Swarup Bose- its CEO added that one of their largest concerns has always been the underutilisation of the existing fleet and cold storages. “Due to the lack of a central network, a lot of the transporters are operating under losses as they have to wait for extended periods before their vehicles are loaded for a return trip. Moreover, the assets in the cold chain industry are 2.5 times more expensive than their counterparts in the dry logistics sector,” he said.

Pabaru also agreed that there is a gap between the existing capacity and the requirement of an effective perishable logistics infrastructure. However, he argues that capacity shortage can be fulfilled if private participation is aggressively encouraged by the government.

“Perishable cargo spoilage due to insufficient and weak cold perishable logistics infrastructure is a problem. However, that issue can be addressed by adopting a public-private partnership (PPP) model to develop refrigerated transport infrastructure,” he said.

Handholding by the government
With perishable logistics poised to grow as a sunrise sector, the Indian government has over the past few years created a conducive environment to build a robust cold chain industry. In 2020 the government introduced three new farm laws: Farmer's Produce Trade and Commerce (Promotion and Facilitation) Bill, 2020, Essential Commodities (Amendment) Bill 2020 and Farmers (Empowerment and Protection) Agreement of Price Assurance and Farm Services Bill, 2020. Even though the laws created an upheaval in Indian politics, it was largely perceived as a game-changer for the perishables sector and especially to the entire cold chain system that supports it.

Pabaru informed that the scheme for integrated cold chain and value addition under the Pradhan Mantri Kisan SAMPADA Yojana of the MoFPI will boost the cold chain industry by facilitating the development of infrastructure facilities at the farm level.

“The farm to fork solution has got a huge boost by the new farm laws, which allows value addition at the farm-gate. Stellar is keenly focused and will participate in co-creating this value chain model of farm to fork – whether for dairy, ready-to-eat or meat products,” he said.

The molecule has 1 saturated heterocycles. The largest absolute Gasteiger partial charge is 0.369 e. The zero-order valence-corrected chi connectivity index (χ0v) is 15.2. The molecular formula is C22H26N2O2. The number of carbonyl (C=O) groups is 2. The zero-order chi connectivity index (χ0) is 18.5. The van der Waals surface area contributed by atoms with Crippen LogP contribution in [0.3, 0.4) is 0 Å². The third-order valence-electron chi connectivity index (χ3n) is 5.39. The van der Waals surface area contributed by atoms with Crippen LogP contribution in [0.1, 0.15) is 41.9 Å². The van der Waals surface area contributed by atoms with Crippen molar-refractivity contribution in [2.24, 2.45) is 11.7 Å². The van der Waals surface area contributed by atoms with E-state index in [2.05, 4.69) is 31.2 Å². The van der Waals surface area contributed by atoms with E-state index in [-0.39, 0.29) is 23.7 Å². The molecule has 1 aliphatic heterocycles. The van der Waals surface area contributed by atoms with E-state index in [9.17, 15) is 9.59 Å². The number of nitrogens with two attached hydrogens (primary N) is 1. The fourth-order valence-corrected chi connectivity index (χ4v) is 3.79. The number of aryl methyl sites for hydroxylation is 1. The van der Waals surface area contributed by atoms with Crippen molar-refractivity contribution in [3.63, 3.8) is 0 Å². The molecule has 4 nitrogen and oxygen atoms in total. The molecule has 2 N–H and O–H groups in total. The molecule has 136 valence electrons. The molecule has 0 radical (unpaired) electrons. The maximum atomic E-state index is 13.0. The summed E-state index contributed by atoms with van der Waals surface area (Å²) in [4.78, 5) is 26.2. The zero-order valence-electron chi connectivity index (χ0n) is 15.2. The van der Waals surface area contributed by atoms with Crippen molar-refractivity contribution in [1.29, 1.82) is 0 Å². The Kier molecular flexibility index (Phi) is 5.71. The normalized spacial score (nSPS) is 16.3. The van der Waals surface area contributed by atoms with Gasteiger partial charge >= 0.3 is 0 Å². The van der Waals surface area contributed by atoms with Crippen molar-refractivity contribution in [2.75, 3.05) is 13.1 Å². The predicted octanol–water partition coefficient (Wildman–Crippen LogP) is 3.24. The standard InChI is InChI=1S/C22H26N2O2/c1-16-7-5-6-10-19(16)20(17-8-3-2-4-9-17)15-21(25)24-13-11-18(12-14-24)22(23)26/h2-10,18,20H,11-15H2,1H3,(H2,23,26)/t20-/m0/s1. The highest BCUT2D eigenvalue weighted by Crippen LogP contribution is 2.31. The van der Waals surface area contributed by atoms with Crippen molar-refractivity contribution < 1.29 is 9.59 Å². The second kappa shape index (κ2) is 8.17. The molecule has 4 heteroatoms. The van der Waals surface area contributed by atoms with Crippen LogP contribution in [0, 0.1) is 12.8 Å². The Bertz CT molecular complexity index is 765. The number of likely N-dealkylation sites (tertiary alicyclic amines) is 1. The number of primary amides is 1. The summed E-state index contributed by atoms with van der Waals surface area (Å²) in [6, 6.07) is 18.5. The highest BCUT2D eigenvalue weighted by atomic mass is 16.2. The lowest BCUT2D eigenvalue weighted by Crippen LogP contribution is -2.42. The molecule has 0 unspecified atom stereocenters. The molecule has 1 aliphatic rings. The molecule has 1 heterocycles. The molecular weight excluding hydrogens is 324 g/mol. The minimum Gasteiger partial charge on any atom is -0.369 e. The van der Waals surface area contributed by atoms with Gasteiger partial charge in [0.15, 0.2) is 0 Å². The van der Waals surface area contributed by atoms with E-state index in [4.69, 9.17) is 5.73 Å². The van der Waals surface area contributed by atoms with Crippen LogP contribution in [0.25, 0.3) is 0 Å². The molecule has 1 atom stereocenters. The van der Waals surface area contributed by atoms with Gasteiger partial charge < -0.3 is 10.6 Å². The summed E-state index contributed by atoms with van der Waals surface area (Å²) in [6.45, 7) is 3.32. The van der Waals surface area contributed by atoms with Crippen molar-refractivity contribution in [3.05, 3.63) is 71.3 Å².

Meanwhile, Bose noted that the MoFPI has also helped set up more food processing plants while the National Horticulture Board (NHB) and the Agricultural and Processed Food Product Export Development Authority (APEDA) have helped increase the infrastructure of cold chain facilities.

“To promote growth in the industry, the government has been providing a lot of subsidies and incentives. The ‘Make in India’ initiative has bolstered manufacturers from India’s Tier 2 and 3 cities. Getting approvals from the government has also become less time consuming and cold chain entities are getting priority over other sectors,” he added.

He also noted that the government had been encouraging new start-ups and logistical giants to increase their presence in the cold chain segment. “Start-ups are also receiving funding to increase the production of agricultural goods while maintaining the quality of their organic products,” he said.

A sunrise sector
According to Pabaru, the future of the Indian domestic perishable logistics industry looks optimistic. “The transition from conventional operational dynamics to the modern way of functioning has changed the face of perishable logistics. Despite pandemic-induced operational challenges, the organised perishable logistics segment has witnessed significant growth,” he said.

However, there are strings attached to it. To continue with the momentum, the government must facilitate training and skilling manpower employed in the industry. “The government should work towards aggressively attracting investments in the Indian domestic perishable logistics industry. Offering subsidy on electricity tariffs to develop perishable logistics infrastructure is another route the government should explore,” he added.

This article was originally published in Indian Transport & Logistics News' July - August 2021 issue.


Libin Chacko Kurian

Libin Chacko Kurian

Principal Correspondent at STAT Media Group, he has six years of experience in business journalism covering food & beverage, nutraceuticals and now logistics. His current passion is to understand the nuances of global supply chains and their current turmoil. Outside work, he is also interested in philosophy, history, birding and travelling. Mail him: libin@statmediagroup.com